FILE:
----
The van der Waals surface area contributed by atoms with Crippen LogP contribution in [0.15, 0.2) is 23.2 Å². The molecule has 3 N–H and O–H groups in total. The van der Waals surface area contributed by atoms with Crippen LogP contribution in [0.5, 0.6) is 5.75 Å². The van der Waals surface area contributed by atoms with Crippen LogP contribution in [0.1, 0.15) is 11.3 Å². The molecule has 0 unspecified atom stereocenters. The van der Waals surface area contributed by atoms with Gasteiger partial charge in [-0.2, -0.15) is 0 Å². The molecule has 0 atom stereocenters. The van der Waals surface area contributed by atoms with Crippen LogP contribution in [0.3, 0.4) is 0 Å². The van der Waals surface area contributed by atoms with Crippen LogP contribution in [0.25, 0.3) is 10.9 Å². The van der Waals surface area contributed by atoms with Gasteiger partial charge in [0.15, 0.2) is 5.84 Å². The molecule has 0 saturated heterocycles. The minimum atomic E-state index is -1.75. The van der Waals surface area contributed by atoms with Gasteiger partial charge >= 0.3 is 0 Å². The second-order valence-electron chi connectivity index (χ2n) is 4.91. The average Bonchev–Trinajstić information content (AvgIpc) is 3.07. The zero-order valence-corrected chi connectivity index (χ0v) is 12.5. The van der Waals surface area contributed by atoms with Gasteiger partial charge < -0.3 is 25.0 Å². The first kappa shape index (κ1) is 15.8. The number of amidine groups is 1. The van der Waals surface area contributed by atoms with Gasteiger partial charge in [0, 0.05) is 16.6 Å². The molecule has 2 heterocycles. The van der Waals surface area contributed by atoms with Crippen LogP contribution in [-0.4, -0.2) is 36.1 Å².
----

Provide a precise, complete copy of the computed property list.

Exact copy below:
The van der Waals surface area contributed by atoms with Crippen LogP contribution in [0.15, 0.2) is 23.2 Å². The molecule has 3 N–H and O–H groups in total. The van der Waals surface area contributed by atoms with Crippen LogP contribution in [0.5, 0.6) is 5.75 Å². The van der Waals surface area contributed by atoms with Crippen LogP contribution in [0.1, 0.15) is 11.3 Å². The molecule has 0 unspecified atom stereocenters. The van der Waals surface area contributed by atoms with Gasteiger partial charge in [-0.2, -0.15) is 0 Å². The molecule has 0 atom stereocenters. The van der Waals surface area contributed by atoms with Crippen LogP contribution in [0.3, 0.4) is 0 Å². The van der Waals surface area contributed by atoms with Crippen LogP contribution in [0.25, 0.3) is 10.9 Å². The van der Waals surface area contributed by atoms with Gasteiger partial charge in [0.15, 0.2) is 5.84 Å². The molecule has 0 saturated heterocycles. The minimum atomic E-state index is -1.75. The van der Waals surface area contributed by atoms with Gasteiger partial charge >= 0.3 is 0 Å². The second-order valence-electron chi connectivity index (χ2n) is 4.91. The average Bonchev–Trinajstić information content (AvgIpc) is 3.07. The zero-order valence-corrected chi connectivity index (χ0v) is 12.5. The van der Waals surface area contributed by atoms with Gasteiger partial charge < -0.3 is 25.0 Å². The first kappa shape index (κ1) is 15.8. The number of amidine groups is 1. The van der Waals surface area contributed by atoms with Gasteiger partial charge in [0, 0.05) is 16.6 Å². The molecule has 2 heterocycles. The van der Waals surface area contributed by atoms with Crippen LogP contribution in [-0.4, -0.2) is 36.1 Å².